REALTORS are notorious for trying to be everything to everyone when what they really need is to choose and focus on a real estate niche.
What’s a niche?
A niche is a specialized segment of the market for a particular kind of product or service. Or, in plain old English, it’s targeting a small part of the real estate market that is of most interest and value to you. Your target market is your niche.
Types of niches
Geographic: do you love a particular part of the city and know the ins and outs of it? Make it your real estate niche. You can use Remine Pro (included in your MLS dues) to put together a farm list for direct mail campaigns designed to let everyone there know that you are the expert.
Buyers: does finding the right place for a buyer to live put you on cloud 9? There is not a single thing wrong with working with buyers only. It takes the dual agency discussion off of the table and allows you to become the go-to professional when it comes time to buy a house.
Sellers: if designing a listing marketing campaign is your jam, along with keeping up with pricing trends, (and you do it well, of course) then you can bill yourself as the listing virtuoso. This is not a niche for rookie agents, though. It takes time for sellers to believe that you can adequately market and represent them.
Condos: who needs a single-family home when you know every condo building, the ins and outs of the association rules, and which buildings allow pets? Condos are a different animal than home sales and being able to competently explain the pros and cons of each location will keep you busy year-round.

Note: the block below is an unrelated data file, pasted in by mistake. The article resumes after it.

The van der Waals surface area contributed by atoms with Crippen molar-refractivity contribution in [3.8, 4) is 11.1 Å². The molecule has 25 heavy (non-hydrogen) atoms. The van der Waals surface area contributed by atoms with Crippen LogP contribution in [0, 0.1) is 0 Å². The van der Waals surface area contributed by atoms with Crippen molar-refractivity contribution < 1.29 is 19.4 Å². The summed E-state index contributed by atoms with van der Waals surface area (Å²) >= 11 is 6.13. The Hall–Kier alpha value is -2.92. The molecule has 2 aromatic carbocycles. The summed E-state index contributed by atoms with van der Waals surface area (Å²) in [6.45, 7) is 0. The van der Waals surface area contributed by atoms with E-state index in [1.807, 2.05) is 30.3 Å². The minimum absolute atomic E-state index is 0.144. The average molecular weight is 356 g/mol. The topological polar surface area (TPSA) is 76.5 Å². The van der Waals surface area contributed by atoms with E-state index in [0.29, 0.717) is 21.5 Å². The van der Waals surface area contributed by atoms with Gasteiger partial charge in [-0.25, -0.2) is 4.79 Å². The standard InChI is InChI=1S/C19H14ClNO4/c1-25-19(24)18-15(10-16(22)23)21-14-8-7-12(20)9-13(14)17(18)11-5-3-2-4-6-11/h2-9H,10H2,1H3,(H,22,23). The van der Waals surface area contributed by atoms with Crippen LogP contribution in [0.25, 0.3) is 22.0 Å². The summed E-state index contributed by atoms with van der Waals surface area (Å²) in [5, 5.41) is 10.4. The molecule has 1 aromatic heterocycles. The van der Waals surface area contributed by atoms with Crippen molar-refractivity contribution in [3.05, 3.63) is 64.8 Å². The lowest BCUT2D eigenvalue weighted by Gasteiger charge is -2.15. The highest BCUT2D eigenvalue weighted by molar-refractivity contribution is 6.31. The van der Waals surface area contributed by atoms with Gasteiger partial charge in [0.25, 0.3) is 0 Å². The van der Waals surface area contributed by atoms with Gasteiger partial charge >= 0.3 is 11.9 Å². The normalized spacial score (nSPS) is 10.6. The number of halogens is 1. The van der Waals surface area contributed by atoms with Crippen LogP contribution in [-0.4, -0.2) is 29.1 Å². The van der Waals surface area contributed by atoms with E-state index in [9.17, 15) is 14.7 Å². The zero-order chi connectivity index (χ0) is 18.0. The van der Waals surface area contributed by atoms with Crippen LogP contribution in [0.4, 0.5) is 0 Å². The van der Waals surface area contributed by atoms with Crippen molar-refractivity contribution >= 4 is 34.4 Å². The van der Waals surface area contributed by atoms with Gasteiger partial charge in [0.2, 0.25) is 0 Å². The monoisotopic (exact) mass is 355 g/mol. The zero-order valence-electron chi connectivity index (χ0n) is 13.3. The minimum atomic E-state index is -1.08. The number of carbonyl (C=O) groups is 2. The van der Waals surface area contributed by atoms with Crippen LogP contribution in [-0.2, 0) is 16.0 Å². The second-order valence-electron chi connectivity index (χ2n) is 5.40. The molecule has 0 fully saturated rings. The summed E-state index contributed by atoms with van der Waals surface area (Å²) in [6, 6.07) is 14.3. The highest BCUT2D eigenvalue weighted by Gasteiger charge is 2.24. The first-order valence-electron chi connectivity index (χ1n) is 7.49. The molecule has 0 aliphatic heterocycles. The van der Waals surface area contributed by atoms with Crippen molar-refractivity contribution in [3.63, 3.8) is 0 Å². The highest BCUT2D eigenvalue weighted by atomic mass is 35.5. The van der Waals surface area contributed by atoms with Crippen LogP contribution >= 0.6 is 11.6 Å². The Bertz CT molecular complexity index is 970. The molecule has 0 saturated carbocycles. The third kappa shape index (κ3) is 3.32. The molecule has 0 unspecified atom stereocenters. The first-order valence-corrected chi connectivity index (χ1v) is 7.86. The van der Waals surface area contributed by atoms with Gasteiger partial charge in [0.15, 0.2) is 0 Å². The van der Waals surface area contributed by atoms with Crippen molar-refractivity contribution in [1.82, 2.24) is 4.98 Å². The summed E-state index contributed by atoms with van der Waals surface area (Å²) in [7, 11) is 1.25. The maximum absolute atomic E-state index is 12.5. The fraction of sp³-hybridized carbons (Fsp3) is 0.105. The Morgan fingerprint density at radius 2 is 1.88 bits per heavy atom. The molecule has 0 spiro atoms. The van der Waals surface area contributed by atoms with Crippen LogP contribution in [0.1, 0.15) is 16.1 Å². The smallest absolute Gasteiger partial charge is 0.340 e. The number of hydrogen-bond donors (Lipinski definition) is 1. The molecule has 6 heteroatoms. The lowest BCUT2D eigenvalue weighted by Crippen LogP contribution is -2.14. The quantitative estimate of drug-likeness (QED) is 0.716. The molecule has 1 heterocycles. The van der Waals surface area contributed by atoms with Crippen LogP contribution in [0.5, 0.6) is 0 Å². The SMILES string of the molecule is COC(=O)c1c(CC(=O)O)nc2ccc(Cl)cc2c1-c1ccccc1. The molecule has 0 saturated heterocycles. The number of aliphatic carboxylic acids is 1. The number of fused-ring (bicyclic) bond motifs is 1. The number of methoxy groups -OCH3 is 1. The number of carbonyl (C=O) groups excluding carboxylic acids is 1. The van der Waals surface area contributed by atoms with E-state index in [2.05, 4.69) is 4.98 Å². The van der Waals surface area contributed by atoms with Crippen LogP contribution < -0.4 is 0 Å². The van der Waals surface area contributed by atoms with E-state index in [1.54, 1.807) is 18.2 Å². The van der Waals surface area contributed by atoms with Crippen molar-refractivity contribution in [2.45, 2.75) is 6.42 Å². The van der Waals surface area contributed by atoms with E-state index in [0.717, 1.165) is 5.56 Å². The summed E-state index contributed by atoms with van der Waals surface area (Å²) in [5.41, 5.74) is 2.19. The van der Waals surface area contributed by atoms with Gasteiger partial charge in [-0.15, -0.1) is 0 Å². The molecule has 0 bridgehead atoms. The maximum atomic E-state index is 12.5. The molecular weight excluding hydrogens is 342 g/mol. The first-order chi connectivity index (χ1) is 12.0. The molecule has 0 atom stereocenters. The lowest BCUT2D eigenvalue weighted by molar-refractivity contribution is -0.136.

Rentals: there is money to be made in rentals, for sure, but you have to be willing to do a LOT of them to generate an income that’s on par with sales. If this is your calling, go for it. Using social media and leveraging the SEO of your website to target tenants and landlords is an underdeveloped niche, so your odds of success are good.
Property management: this real estate niche takes a certain type of agent because not everyone wants to be the person that gets called when the toilets start backing up in the middle of the night. A note about PM: be sure to clear this niche with your broker – additional E&O is required along with separate bank accounts for rents and deposits and you don’t want to go to real estate jail.
Benefits of having a niche
When you choose a niche for your business, it narrows your focus to what’s most important for that set of clients.
Marketing is easier to create when you have a clear vision of who your customer is and what they want and need.
Your knowledge doesn’t have to be all over the place. You can concentrate on learning everything you can about one specific niche instead of attempting to be a jack (or jill) of all trades.
It’s easy to ask yourself if any proposed change to your business would benefit your niche and/or improve your relationships with them. This is extra helpful when you get those cold-call sales pitches from the folks wanting to sell you leads or systems.
Need help designing your niche business? Call Lisa at 504-616-6262 for a confidential meeting.